This Is Christianity: Why Are You Here?

A source of constant sorrow for me is that people reject Christianity with a faulty understanding of what the religion really teaches. To help clear up the confusion I’m starting a new series called: “This is Christianity.”

This series explores basic teachings of the Christian faith. The goal is to serve those who have been confused and perhaps even disgusted by a version of Christianity that fails to live up to the Bible. I also want to build up those who are already Christians but who may struggle to explain their beliefs to friends. These posts will also aid those who just need a reminder of the fundamentals of the faith for encouragement.

My Angle

I use the basic structure of the Westminster Shorter Catechism to determine the sequence and selection of this series. You can access the confession here. Christianity is a diverse religion with many adherents and denominations that differ on various aspects. Some of those differences are major, others are relatively minor. When I say “This Is Christianity” I’m coming from a Reformed theological background. Others would approach this series differently, but I choose the Reformed perspective because, in my analysis, it interprets and applies the Bible the more faithfully and robustly than any other theological system. You don’t have to believe me just yet. Keep reading.

We begin with the first and most fundamental question of our existence.

Why Are You Here?

Why are you here? What is the purpose of life? The Confession answers succinctly but eloquently, “The chief end of man is to glorify God and to enjoy him forever.” What does that mean?

First, the assumption is that we have a purpose. That statement in itself gets questioned these days. Many people think humanity is simply here. This life is all there is and we have no grander purpose than to eat, drink, and be merry.

But the belief that all people have a purpose changes our perspective on reality. It means that this life has meaning beyond the meaning we attempt to create for ourselves. We are not here simply to exist. We don’t live just to eventually die. Our lives matter and our lives are considered “good” to the extent that we fulfill our purpose. In the Christian view, that purpose is established by God, the Creator. This contrasts with popular culture which says human individuals determine their destinies for themselves. This sounds great. It sounds like ultimate freedom, perfect liberty. But it is actually perfect tyranny.

If we are all free to define our own purpose for existing then conflicts and contradictions are inevitable. If one person says, “My purpose for being is to make the world a better place by educating children” and another says, “My purpose for being is to control the population by extinguishing the life of children” then we are at an impasse. The latter proposition is an extreme one, but the principle holds. For the billions of human beings currently walking the planet all of us would come up with a different (selfish) purpose for existence if left to our own judgment. This results in chaos and intractable disagreement.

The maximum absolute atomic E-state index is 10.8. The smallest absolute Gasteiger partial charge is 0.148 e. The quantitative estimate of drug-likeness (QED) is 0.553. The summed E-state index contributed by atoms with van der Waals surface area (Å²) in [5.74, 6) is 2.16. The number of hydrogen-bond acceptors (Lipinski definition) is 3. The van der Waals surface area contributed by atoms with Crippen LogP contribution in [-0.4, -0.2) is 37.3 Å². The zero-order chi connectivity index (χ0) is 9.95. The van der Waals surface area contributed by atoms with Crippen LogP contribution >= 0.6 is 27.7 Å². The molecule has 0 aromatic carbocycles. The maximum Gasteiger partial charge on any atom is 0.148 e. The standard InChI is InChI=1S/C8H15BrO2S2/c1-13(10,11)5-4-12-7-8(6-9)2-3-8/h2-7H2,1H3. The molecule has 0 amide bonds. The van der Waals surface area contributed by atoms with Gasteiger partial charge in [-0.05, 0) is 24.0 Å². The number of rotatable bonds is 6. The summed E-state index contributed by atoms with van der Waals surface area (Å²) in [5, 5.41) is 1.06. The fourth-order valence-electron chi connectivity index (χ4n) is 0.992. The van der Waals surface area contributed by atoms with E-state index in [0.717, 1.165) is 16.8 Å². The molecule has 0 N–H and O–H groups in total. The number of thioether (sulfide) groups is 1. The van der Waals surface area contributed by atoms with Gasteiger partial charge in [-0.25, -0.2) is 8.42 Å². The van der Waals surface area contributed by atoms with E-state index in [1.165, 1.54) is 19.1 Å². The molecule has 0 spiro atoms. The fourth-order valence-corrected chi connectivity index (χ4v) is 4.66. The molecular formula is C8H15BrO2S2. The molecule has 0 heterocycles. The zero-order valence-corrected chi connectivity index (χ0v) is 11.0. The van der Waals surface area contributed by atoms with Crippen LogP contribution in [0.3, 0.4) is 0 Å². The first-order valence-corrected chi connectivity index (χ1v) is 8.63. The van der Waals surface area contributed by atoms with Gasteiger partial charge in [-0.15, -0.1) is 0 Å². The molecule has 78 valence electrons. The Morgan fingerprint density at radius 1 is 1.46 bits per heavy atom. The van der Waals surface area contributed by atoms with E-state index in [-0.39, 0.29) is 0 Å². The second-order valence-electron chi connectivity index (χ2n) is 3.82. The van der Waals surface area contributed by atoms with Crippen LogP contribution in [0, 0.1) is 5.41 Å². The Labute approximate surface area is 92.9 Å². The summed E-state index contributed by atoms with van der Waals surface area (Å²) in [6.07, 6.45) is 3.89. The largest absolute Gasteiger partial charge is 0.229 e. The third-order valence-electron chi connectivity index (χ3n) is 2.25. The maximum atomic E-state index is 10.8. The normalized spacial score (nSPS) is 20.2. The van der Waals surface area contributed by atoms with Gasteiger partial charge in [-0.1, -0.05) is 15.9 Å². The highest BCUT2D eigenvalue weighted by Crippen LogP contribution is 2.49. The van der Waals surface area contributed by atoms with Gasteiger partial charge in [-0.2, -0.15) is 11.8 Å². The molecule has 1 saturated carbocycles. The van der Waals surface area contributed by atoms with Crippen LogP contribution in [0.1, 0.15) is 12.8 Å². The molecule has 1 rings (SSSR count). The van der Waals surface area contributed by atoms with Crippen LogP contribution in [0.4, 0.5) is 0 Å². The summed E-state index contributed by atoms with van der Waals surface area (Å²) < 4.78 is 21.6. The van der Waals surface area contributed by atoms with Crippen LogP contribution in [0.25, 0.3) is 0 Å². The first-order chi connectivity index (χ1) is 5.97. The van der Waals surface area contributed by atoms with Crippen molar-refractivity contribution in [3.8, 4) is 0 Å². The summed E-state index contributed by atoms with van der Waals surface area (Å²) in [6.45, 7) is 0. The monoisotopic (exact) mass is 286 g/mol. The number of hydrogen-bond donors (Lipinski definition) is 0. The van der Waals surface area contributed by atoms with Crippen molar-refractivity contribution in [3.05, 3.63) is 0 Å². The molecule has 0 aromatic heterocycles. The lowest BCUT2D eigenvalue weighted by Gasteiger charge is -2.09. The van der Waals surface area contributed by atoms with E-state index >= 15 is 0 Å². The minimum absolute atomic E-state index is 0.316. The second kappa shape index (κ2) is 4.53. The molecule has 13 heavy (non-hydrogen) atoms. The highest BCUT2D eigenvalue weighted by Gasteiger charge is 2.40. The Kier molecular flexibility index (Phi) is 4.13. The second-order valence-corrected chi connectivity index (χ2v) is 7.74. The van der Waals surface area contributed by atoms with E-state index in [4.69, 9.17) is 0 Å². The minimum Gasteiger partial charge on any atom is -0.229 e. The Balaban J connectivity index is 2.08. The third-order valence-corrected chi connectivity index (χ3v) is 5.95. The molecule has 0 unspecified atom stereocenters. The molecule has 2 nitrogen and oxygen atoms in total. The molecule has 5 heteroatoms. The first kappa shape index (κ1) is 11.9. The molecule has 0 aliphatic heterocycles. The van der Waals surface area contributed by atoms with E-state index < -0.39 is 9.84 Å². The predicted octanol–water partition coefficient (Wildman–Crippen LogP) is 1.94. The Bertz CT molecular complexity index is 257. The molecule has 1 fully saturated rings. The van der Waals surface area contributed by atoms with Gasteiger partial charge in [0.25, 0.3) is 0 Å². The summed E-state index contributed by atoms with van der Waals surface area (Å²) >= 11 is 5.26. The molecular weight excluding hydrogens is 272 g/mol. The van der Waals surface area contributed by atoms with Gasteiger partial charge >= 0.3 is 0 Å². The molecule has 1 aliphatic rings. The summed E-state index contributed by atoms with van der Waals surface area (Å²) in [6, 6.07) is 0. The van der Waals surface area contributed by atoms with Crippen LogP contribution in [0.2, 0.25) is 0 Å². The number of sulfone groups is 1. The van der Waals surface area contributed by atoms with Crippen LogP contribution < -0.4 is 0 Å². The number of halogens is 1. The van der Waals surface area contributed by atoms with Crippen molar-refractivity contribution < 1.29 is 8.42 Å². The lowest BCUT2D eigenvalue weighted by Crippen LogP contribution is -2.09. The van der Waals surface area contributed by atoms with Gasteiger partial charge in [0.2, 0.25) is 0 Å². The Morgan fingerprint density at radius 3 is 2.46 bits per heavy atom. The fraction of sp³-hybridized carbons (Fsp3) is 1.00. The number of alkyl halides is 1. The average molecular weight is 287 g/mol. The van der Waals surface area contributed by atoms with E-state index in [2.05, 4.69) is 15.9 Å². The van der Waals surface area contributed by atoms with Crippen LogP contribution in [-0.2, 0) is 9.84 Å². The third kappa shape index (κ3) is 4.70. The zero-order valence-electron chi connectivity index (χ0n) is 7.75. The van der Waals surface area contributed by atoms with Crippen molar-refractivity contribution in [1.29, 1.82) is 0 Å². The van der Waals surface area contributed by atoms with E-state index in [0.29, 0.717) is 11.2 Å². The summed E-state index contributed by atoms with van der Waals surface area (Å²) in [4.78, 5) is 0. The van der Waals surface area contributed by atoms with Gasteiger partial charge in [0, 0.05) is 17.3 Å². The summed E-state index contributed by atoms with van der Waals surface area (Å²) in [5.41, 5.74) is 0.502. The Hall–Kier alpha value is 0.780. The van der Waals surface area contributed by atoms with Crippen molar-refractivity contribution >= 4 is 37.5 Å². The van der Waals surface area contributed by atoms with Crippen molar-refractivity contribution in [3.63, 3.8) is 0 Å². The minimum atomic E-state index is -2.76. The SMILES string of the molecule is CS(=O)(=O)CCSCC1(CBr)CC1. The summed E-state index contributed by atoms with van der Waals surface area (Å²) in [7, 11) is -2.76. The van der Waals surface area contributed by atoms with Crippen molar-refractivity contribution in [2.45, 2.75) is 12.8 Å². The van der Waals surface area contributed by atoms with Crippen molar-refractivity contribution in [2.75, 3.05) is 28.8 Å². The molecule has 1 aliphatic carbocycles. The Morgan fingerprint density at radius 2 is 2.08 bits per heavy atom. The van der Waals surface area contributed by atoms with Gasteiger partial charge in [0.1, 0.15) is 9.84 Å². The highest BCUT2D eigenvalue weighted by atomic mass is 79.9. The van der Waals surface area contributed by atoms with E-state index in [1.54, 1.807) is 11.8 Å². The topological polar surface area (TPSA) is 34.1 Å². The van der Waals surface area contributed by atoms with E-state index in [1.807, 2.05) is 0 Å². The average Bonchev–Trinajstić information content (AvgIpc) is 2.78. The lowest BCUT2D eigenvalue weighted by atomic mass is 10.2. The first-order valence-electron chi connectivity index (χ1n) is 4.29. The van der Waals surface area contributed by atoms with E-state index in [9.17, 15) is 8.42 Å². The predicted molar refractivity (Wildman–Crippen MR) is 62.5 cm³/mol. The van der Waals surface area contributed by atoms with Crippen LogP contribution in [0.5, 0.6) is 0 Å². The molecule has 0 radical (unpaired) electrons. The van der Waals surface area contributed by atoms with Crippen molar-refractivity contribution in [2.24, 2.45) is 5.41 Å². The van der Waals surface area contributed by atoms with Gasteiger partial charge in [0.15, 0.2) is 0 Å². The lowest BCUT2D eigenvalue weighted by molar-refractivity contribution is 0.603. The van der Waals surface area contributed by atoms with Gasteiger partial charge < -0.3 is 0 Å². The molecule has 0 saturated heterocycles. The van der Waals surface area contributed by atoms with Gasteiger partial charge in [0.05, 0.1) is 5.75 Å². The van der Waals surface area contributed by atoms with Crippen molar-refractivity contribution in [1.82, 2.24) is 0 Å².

Instead, Christianity teaches that all people have the same purpose: to glorify God and to enjoy him forever. We are made to worship God. We are made to enjoy worshiping God. Anything less is a failure to fulfill our purpose. Some aspects of glorifying and enjoying God are universal. For instance one universal path to enjoying God is following the Ten Commandments. The commandments outline “the good life” for all people without exception or distinction. They encompass our duties toward God and our fellow human beings.

But there is also diversity in the midst of glorifying and enjoying God. We can glorify and enjoy him by being a plumber, an accountant, a politician, a homemaker or any other profession. We can be rich or poor, male or female, Jewish or Greek. Unity of purpose does not require uniformity of life paths. As long as we honor God by obeying him in our thoughts, words, and deeds then we glorify him.

So What?

If you were made for a purpose then you are not free to live any way you please. You have certain restrictions—attitudes and actions that lead you into your purpose and those which lead you away from you purpose. But don’t view these restrictions as harmful. Rather, they are guardrails to prevent you from falling into harm. Just like a bird would be ill-advised to attempt to live in the sea, so we as human beings heap difficulty on ourselves when we live contrary to God’s design for our lives.

If you’re struggling to find a sense of meaning. If you are still searching for a mission or a unifying vision in your life, begin with God. Your purpose is to proclaim the Lord’s worthiness in all you do and enjoy the effort while you’re at it.

In our next post we’ll look at how Scripture allows us to know our purpose and how it guides our interpretation of life itself.

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2 thoughts on “This Is Christianity: Why Are You Here?

  1. I’ve always been struck by the idea that immortality somehow infers our lives with meaning. Does a thing have to go on indefinitely to be important?

  2. Thank you. I am a Christian who forgot my purpose. Thanks for reminding me and giving me a reneed understanding of not being selfish — give myself up in order to glorify God.

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